The final issue was not actually in our room, but immediately outside of our room. On our fist morning to exit our room we discovered a very large 'walker/wheel chair' directly IN FRONT of our cabin room door. This assistive device belonged to one of the morbidly obese individuals who occupied the cabin immediately next to ours, whose cabin door was only three feet from ours due to the front layout of cabin 5000, and the side access to the adjoining cabin. The device appeared to be one that could easily be 'collapsed' for transport/storage, and a passageway to the other side of the ship was also located only a few feet away where it could have been kept. This left us wondering why an individual would be so discourteous as to think they could leave their oversized walker directly in front of another cabin's door. We were able to squeeze by this device using the remaining eight inches of space available in the narrow hallway, but Viking was perhaps violating some sort of safety rule by allowing such a contraption to partially block our only emergency exit from the room.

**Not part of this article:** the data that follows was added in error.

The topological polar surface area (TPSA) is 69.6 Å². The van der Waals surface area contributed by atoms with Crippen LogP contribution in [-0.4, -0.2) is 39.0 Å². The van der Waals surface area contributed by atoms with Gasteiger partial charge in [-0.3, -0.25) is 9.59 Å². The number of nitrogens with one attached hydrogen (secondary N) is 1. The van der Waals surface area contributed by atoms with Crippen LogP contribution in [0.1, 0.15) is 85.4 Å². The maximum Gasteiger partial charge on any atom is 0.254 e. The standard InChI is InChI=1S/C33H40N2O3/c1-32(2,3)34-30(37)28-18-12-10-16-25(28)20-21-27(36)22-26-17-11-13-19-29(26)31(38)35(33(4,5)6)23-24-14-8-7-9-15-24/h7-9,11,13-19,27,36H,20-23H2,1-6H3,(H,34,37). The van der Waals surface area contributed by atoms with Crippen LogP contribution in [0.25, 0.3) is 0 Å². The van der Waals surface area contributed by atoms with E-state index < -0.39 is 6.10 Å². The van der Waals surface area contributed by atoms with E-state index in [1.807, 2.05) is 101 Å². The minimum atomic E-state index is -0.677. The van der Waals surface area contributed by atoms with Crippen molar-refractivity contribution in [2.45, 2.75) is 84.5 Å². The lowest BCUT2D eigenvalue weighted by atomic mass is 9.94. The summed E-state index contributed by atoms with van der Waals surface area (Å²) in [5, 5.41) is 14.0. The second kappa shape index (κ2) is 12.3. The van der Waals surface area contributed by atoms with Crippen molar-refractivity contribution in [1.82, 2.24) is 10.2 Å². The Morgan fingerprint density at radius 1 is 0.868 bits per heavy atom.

This issue portrays one of the 'biggest' issues on a Viking Ocean cruise, in our opinion, and that is the high percentage of fat, incredibly slow, out of shape and selfish/inconsiderate people who seem to gravitate to Viking. Case in point - the massively overweight person who occupied this room knew he was blocking our exit, as we met him in the hallway one afternoon. We were very cordial as we eyed his device to squeeze around it, and he was apparently very jealous that we had an explorer suite and made that clearly known to us. He was also clearly very capable of waking without the device (as we witnessed this), and also clearly capable of collapsing it and storing it in his room, or moving it to the adjacent hallway passage. Yet he chose to do the most convenient, albeit 'lazy', thing for him, and that was to leave it fully assembled and directly in front of his cabin room door, blocking the hallway and our exit from our room. This is an example of the 'lazy' choices he has made his whole life, resulting in his physical and medical conditions. Travelers should therefore be fully prepared to meet, and deal with the wake of, individuals exactly like this sort of 'guest' should you decide to book a Viking cruise.